Apple Music on an iPad Pro 12.9.

How to Transfer Your MP3 Library to Apple Music Without a Computer or USB Cable

This article is about how to get your MP3 collection into Apple Music/iCloud Music Library even if you do not have a physical PC or Mac to connect to your iPhone or iPad. This method uses a virtual PC and only first-party software, specifically iTunes with iTunes Match. It is NOT free but is an official method and not a hack.

I had heard the complaints about how difficult it is to transfer your MP3 files to Apple Music on an iOS device. These complaints started in the era of the iPod 20 years ago. 

But I did not imagine that in 2022 I’d be spending three hours searching YouTube and the web for a way to get my music collection from OneDrive onto a new iPad Pro. There were plenty of click-bait articles, but they all fell into these camps:

  1. Connect the iPad to a computer with a USB cable, and transfer the music using iTunes. But I did not have another computer. My iPad Pro replaced a broken laptop.
  2. Transfer music to the iPad using third-party software. But the software still required having a computer and USB cable!
  3. Copy music onto the iPad’s local storage or a linked cloud service. Play the MP3s using a third-party app since the Apple Music app cannot play them. The only offline files Apple Music can play are those stored in your iCloud Music Library.

I seriously considered doing Method 3 above. Maybe I will one day, but I wanted to figure out the first-party solution first. (Update January 2024: After getting an iPhone 14 Pro, I did do Method 3 above. See this post for how.)

The stock Apple Music app is full-featured and beautifully designed. But again, the only offline files Apple Music can play are those stored in (and then downloaded from) your iCloud Music Library. If only it were possible to transfer MP3s into the iCloud Music Library without a computer and USB cable.

As it turns out, there is a way.

Solution: Use iTunes + iTunes Match on a Windows Virtual Machine

You will need the following three things for this method to work. No USB cable is needed.

  1. A virtual machine (VM) running Windows. A virtual machine is a computer running on the cloud. You can create one on Microsoft Azure. It’s quick to do so—once you know the steps—and very affordable. For this task, the VM doesn’t need to have more than 4 GB of RAM (1 GB might even work) or even a solid-state drive (SSD). It would not cost more than 10 cents/hour for the VM, disk space, and bandwidth. You can even sign up for a free trial! You can delete the VM after completing the music transfer.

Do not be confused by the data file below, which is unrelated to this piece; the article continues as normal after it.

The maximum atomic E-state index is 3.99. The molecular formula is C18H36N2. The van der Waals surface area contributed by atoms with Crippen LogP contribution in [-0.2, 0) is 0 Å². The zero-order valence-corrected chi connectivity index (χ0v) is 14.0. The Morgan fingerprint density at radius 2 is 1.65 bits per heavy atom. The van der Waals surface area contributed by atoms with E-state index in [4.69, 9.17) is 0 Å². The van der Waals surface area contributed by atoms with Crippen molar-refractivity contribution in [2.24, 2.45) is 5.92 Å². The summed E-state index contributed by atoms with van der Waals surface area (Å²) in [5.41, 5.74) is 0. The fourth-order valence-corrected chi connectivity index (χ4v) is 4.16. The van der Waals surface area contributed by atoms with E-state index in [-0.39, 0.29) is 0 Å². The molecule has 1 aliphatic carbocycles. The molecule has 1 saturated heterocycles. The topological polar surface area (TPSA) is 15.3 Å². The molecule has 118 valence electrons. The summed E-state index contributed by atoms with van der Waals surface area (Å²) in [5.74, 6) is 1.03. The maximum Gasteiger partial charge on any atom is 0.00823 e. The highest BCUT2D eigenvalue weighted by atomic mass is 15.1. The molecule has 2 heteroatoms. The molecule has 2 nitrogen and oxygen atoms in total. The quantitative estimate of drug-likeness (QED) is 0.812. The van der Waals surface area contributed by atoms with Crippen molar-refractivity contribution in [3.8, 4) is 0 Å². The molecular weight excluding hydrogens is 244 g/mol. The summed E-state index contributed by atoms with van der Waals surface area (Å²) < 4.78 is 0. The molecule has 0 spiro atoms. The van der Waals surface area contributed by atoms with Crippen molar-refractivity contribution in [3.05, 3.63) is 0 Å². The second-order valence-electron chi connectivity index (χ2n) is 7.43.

2. Microsoft Remote Desktop on your iPad. Install this from the App Store.
  3. iTunes. Install this from the Windows Store on the VM. 
  4. A subscription to iTunes Match. You can subscribe to this after launching iTunes. There’s a link in iTunes to it. It costs $25, and the subscription is valid for a year. You can cancel the subscription before the year is up, and the music you already downloaded from the iCloud Music will still be playable with Apple Music on your iPhone or iPad.

(Caveat to #4: A month after you unsubscribe from iTunes Match, you won’t be able to download songs that weren’t originally purchased from iTunes from iCloud anymore. So if you get a new iPhone or iPad, you will either need to subscribe to iTunes Match again to get all your music onto the new device, or use methods that require a USB cable to transfer/copy songs from your old Apple device to your new one.)

Twenty-five dollars might sound a little steep, but consider:

  • A subscription to a music streaming service like Spotify is $10/month.
  • Ad-free offline music players in the App Store are $10-20. They are much worse than the Apple Music app.
  • iTunes Match scans your music and places a match from Apple’s iTunes catalog into your iCloud Music Library. Your songs are upgraded to DRM-free 256 Kbps AAC files automatically. I.e., the songs played in Apple Music will likely be better quality than your originals, especially if you were like me and ripped songs from purchased compact discs at only 128 Kbps.

The procedure for transferring songs to the iCloud Music Library is as follows:

  1. Log into the VM from your iPad using Remote Desktop.
  2. Copy (download) all the MP3s in your existing music library to a folder on the VM. I recommend c:/users/your-username/Music, which should already exist. In my case, all my music was in OneDrive, so all I had to do was download it from using Microsoft Edge on the VM.
  3. Install and launch iTunes on the VM.
  4. Subscribe to iTunes Match by following Apple’s instructions.
  5. After you subscribe, iTunes will automatically scan your VM for matches. It can take some time to upload all your music to the iCloud Music Library. For my collection of 1000 songs, it took several hours.

I had iTunes do the music matching overnight. When I got up in the morning, all my music was in the Apple Music app on the iPad Pro. Success!

Apple Music on an iPad Pro 12.9.
Apple Music on an iPad Pro 12.9.